Overcoming Negative Emotions at Work


You’re bound to feel some range of emotions while at work.  If you’re working in the right place, most of them will be positive feelings such as excitement, gratitude and inspiration.

Unfortunately, there will be times when negative emotions make their presence known.  What’s important to remember is that how you manage those negative feelings can largely affect your opportunities for success.

There most common negative emotions that a person experiences at work are fear, rejection, anger and frustration.  Keeping those in mind, here are some suggestions on how to manage those feelings in a way that allows you to become better and more productive.

Fear

Look at your situation with a more objective lens, “Is your career or business at risk?” If not, you may just be feeling nervous or excited. If the situation is really serious though, do something physical like take a walk. By the time you return, have an action plan ready for how you’re going to handle the situation.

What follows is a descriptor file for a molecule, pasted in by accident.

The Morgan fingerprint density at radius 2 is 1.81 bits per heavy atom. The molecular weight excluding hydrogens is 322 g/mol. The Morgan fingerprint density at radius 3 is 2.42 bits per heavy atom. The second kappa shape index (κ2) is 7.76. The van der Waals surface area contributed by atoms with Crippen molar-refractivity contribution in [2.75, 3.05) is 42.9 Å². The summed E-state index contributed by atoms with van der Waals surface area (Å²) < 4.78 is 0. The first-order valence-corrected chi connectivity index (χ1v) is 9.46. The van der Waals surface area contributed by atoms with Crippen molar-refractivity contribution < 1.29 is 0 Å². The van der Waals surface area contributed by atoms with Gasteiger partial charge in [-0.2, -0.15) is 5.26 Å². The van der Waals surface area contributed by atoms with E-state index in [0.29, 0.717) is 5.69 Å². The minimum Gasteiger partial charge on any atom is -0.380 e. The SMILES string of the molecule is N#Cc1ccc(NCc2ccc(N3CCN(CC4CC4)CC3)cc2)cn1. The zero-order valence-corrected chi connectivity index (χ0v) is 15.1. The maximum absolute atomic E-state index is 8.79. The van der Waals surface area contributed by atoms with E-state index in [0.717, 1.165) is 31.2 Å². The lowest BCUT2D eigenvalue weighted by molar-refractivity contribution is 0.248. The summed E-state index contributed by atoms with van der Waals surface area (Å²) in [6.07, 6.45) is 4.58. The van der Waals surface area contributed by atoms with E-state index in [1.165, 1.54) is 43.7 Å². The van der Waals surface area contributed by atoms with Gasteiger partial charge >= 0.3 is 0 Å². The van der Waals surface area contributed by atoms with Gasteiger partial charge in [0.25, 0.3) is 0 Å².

Recall the times that you’ve successfully handled a similar situation or anything that was personally challenging. Then take the first step in that action plan.

Rejection

Do you respect the opinion of the person who “rejected” you? If not, then you could consider it to be a backhanded compliment.

If you DO respect this person’s opinion, ask for some clarity on the situation. The only way to find out is to ask them, despite how intimidating the encounter may seem.

Finally, realize that rejection can be an illusion.  People don’t always interpret events the same, so it’s possible you didn’t see the situation as it was meant.

Anger

If you’re feeling angry, the first step is to get some distance from the situation.  Whatever it may be, do something that is going to distract your attention for a short time.

Once you’ve calmed down, figure out why you’re angry.  In every case, it’s because someone violated a standard of yours that is deeply important. Next, figure out how to communicate with the person who made you angry, explaining the importance of that standard so it doesn’t happen again.